and its condition when sold is the proximate cause of the injury sustained.
(2) No action shall be commenced pursuant to this subsection with respect
to an injury after ten years from the date of the first sale for use or
consumption of the personal property causing or otherwise bringing about the
Ga. Code Ann. § 51-1-11(b)(1), (2). Product claims based on the manufacturer’s negligence are also
subject to the ten-year repose period. Ga. Code Ann. § 51-1-11(c). The purpose of the statute of
repose is to eliminate stale claims and stabilize insurance underwriting of products liability claims
by curtailing manufacturers’ open-ended liability for such claims. Chrysler Corp. v. Batten, 264 Ga.
723, 725, 450 S.E.2d 208, 212 (1994) (citing Love v. Whirlpool Corp., 264 Ga. 701, 703, 449 S.E.2d
602, 605 (1994)). It is undisputed that, if applicable, Georgia’s statute of repose would bar at least
the Bruce’s products liability and negligence claims set forth in Counts I through III because the
workstation unit at issue was first sold for use or consumption more than thirteen years before the
Bruces filed their complaint in this case.
At issue in the instant cross-motions is whether Georgia’s statute of repose applies to bar
some or all of the Bruces’ claims. The Bruces contend that under Michigan’s choice-of-law rules,
Michigan law should apply because Michigan is the only state that has a compelling interest in the
application of its law—that is, Michigan’s interest in ensuring the safe design and manufacture of
products produced by Michigan-based manufacturers—while Georgia has no interest in having its
statute of repose applied to a Michigan defendant that designed, manufactured, and sold the product
at issue in Michigan. The Bruces argue that because their claims are timely under the applicable
Georgia and Michigan statutes of limitation, Haworth’s motion must be denied. The Bruces further
assert that even if the statute of repose applies to their claims, it does not bar their breach of implied
warranty claim and the failure-to-warn component of their negligence claim.
Haworth, on the other hand, contends that analogous caselaw from both the Michigan Court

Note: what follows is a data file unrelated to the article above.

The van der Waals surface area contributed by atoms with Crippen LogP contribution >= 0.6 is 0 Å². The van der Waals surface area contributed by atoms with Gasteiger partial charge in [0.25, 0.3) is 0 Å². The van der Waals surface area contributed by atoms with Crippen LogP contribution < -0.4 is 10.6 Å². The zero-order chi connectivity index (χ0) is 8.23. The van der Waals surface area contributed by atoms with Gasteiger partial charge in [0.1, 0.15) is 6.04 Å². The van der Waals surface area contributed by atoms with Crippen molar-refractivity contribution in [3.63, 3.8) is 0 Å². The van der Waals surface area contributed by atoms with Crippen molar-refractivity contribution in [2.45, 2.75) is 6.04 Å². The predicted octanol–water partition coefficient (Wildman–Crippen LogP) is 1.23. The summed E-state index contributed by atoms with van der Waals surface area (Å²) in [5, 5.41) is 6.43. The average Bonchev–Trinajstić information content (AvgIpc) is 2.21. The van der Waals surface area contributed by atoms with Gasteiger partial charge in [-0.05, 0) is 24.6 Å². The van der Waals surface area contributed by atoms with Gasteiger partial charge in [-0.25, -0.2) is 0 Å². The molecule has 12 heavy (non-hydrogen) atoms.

of Appeals and the Sixth Circuit compels the application of Georgia’s statute of repose in this case
under Michigan’s choice-of-law principles. Haworth also contends that apart from a choice-of-law
analysis, Michigan’s borrowing statute, M.C.L. § 600.5861, requires the Court to apply Georgia’s
statute of repose to the Bruces’ claims. Finally, as to the Bruces’ breach of implied warranty and
failure to warn claims, Haworth contends that those claims fail as a matter of law because Robert
lacks privity with Haworth as required for a warranty claim under Georgia law, and the failure to
warn claim is merely a repackaged version of the negligent design claim barred by the statute of
It is well established that, in a diversity case such as this one, a federal court must apply the
law of the state in which the court sits. Erie R.R. Co. v. Tompkins, 304 U.S. 64, 78, 58 S Ct. 817,
822 (1932). This rule extends to the forum state’s choice-of-law rules. NILAC Int’l Mktg. Grp. v.
Ameritech Servs., Inc., 362 F.3d 354, 358 (6th Cir. 2004). Because the Bruces filed this action in
federal court in Michigan, Michigan’s choice-of-law rules apply. Id. In addition, this Court is
bound to follow the decisions of the Michigan Supreme Court. See Kepley v. Lanz, 715 F.3d 969,
972 (6th Cir. 2013) (“A federal court exercising diversity jurisdiction must follow the decisions of
the state’s highest court when that court has addressed the relevant issue.” (internal quotation marks
Where the highest court has not yet ruled on an issue, however, the federal court
should predict how that court would rule by examining all the relevant data.
“Relevant data include decisions of the state appellate courts, and those decisions
should not be disregarded unless we are presented with persuasive data that the
[highest court] would decide otherwise.” Allstate Ins. Co. v. Thrifty Rent-A-Car
Systems, Inc., 249 F.3d 450, 454 (6th Cir. 2001) (quoting Kingsley Assoc. v. Moll
PlastiCrafters, Inc., 65 F.3d 498, 507 (6th Cir. 1995)).
Toledo Edison Co. v. ABC Supply Co., 46 F. App’x 757, 762 (6th Cir. 2002).
In their opening brief, the Bruces contend that, having raised various affirmative defenses based on Michigan’s
Products Liability Statute, Haworth should be precluded from arguing that Georgia’s statute of repose bars the Bruces’
claims. In so arguing, the Bruces cite no specific legal principal, such as waiver or judicial estoppel, that bars Haworth’s
reliance on the Georgia statute of repose, nor do they cite any case for the proposition that raising a particular state’s law
as to one aspect of the litigation bars the proponent from asserting another state’s law pertaining to another aspect of the
litigation. In fact, the Bruces themselves advocate for the application of depecage— the practice of applying the laws
of different states to different issues in the same case. See New Hampshire Ins. Co. v. Carleton, 502 F. App’x 478, 484
n. 7 (6th Cir. 2012).